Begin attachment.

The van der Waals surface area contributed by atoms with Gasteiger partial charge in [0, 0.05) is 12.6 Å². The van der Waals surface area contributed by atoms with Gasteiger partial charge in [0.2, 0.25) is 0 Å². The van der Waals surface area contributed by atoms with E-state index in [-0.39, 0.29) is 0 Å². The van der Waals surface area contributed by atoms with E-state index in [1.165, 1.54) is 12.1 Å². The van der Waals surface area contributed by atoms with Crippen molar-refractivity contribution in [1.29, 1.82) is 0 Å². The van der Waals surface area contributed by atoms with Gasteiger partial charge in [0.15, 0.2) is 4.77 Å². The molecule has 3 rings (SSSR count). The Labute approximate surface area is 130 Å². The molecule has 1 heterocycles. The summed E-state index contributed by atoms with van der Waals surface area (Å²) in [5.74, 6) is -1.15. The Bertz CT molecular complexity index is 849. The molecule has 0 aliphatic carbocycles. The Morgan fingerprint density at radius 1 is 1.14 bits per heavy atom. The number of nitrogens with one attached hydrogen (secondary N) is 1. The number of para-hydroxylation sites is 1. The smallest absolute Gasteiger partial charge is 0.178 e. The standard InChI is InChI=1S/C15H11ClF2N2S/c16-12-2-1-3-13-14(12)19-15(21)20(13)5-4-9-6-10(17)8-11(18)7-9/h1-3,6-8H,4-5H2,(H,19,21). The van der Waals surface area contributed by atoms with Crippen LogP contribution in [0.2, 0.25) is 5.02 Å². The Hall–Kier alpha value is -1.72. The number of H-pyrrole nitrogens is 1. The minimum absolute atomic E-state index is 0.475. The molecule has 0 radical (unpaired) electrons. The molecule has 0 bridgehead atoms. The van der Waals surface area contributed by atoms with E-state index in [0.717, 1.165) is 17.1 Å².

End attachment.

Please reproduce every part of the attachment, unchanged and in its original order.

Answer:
The van der Waals surface area contributed by atoms with Gasteiger partial charge in [0, 0.05) is 12.6 Å². The van der Waals surface area contributed by atoms with Gasteiger partial charge in [0.2, 0.25) is 0 Å². The van der Waals surface area contributed by atoms with E-state index in [-0.39, 0.29) is 0 Å². The van der Waals surface area contributed by atoms with E-state index in [1.165, 1.54) is 12.1 Å². The van der Waals surface area contributed by atoms with Crippen molar-refractivity contribution in [1.29, 1.82) is 0 Å². The van der Waals surface area contributed by atoms with Gasteiger partial charge in [0.15, 0.2) is 4.77 Å². The molecule has 3 rings (SSSR count). The Labute approximate surface area is 130 Å². The molecule has 1 heterocycles. The summed E-state index contributed by atoms with van der Waals surface area (Å²) in [5.74, 6) is -1.15. The Bertz CT molecular complexity index is 849. The molecule has 0 aliphatic carbocycles. The Morgan fingerprint density at radius 1 is 1.14 bits per heavy atom. The number of nitrogens with one attached hydrogen (secondary N) is 1. The number of para-hydroxylation sites is 1. The smallest absolute Gasteiger partial charge is 0.178 e. The standard InChI is InChI=1S/C15H11ClF2N2S/c16-12-2-1-3-13-14(12)19-15(21)20(13)5-4-9-6-10(17)8-11(18)7-9/h1-3,6-8H,4-5H2,(H,19,21). The van der Waals surface area contributed by atoms with Crippen LogP contribution in [0.2, 0.25) is 5.02 Å². The Hall–Kier alpha value is -1.72. The number of H-pyrrole nitrogens is 1. The minimum absolute atomic E-state index is 0.475. The molecule has 0 radical (unpaired) electrons. The molecule has 0 bridgehead atoms. The van der Waals surface area contributed by atoms with E-state index in [0.717, 1.165) is 17.1 Å².